Catalonia Threats to Split, Spain to Suspend Its Autonomy
As tension escalated between Spain and Catalonia, Spain's central government said Thursday it would suspend Catalonia's autonomy and impose direct rule after the region's leader threatened to go ahead with a formal declaration of independence if Madrid refused to hold talks.
In a move unprecedented since Spain returned to democracy in the late 1970s, Prime Minister Mariano Rajoy said he would hold a special cabinet meeting on Saturday that could trigger the move.
The Socialist opposition said it backed the government but suggested the measures should be limited in scope and time.
Catalan President Carles Puigdemont, ignoring morning deadline to drop his secession campaign, wrote a letter to Rajoy threatening a formal declaration of independence.
"If the government continues to impede dialogue and continues with the repression, the Catalan parliament could proceed, if it is considered opportune, to vote on a formal declaration of independence," Puigdemont said.
Spanish courts have ruled the referendum illegal, but Puigdemont says the result is binding and must be obeyed.
The regional authorities have not made clear how and when a declaration of independence would take place and whether it would be endorsed by the regional assembly. Some pro-independence lawmakers have said they want to hold a vote in the Catalan Parliament to lend it a more solemn character.
Rajoy plans to invoke Article 155 of the 1978 constitution, which allows him to take control of a region if it breaks the law.
A senior government source said the exact measures would be agreed Saturday and probably voted through the upper house Senate on Oct. 30, giving the secessionists a few days of leeway to respond before Madrid takes control.
The regional authorities could use that time to split unilaterally, call elections in the hope of strengthening their mandate, or back down, though this is seen as highly unlikely.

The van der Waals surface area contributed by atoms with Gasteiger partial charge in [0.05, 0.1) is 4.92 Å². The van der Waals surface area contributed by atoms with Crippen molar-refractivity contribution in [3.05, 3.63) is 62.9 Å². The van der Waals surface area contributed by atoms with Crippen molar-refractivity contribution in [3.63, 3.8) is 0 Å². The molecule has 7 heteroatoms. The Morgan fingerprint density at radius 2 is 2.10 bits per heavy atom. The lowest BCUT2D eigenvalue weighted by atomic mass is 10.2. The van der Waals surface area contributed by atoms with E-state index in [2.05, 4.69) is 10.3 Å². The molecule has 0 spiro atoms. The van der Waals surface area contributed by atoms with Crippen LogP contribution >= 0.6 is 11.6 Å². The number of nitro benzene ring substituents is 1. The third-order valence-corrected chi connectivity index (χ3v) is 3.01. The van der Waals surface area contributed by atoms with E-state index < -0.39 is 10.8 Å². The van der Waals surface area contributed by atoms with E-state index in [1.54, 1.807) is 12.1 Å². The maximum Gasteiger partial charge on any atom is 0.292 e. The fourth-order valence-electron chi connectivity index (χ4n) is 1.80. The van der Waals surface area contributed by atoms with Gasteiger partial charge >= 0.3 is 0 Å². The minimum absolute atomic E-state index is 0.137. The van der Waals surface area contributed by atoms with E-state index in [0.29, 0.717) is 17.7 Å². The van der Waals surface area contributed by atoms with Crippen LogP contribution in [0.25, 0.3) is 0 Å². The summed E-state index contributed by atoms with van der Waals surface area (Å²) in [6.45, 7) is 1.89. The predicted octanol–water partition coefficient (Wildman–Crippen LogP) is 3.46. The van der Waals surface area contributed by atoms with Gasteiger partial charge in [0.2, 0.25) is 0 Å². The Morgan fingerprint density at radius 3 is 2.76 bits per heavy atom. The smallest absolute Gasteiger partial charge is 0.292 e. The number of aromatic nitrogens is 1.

"From the moment the measures are known, the regional government knows what's going to happen and has a period of time to act until 155 can be acted upon," the source said.
The terms of Article 155 are vague and could spur more wrangling with the restive region.
"The government will use all the tools available to restore as soon as possible the law and the constitutional order, recover peaceful cohabitation between citizens and stop the economic damage that the legal uncertainty is creating," government spokesman Inigo Mendez de Vigo said in a statement.
Rajoy's team met members of the socialist party to coordinate their next steps.
A spokesman for the Socialists said while they fully stood behind the government they would insist Article 155 is applied in the most proportionate way.
Madrid's options range from closing down the regional parliament and expelling lawmakers, to a softer and more targeted approach, the government source said.
Theoretically, the central administration could take control of the region's finances and police, and call a snap election.
But some members of the Catalan government have already questioned this interpretation of the constitution, suggesting the stand-off could extend for at least several more days.
Source: News Agencies, Edited by website team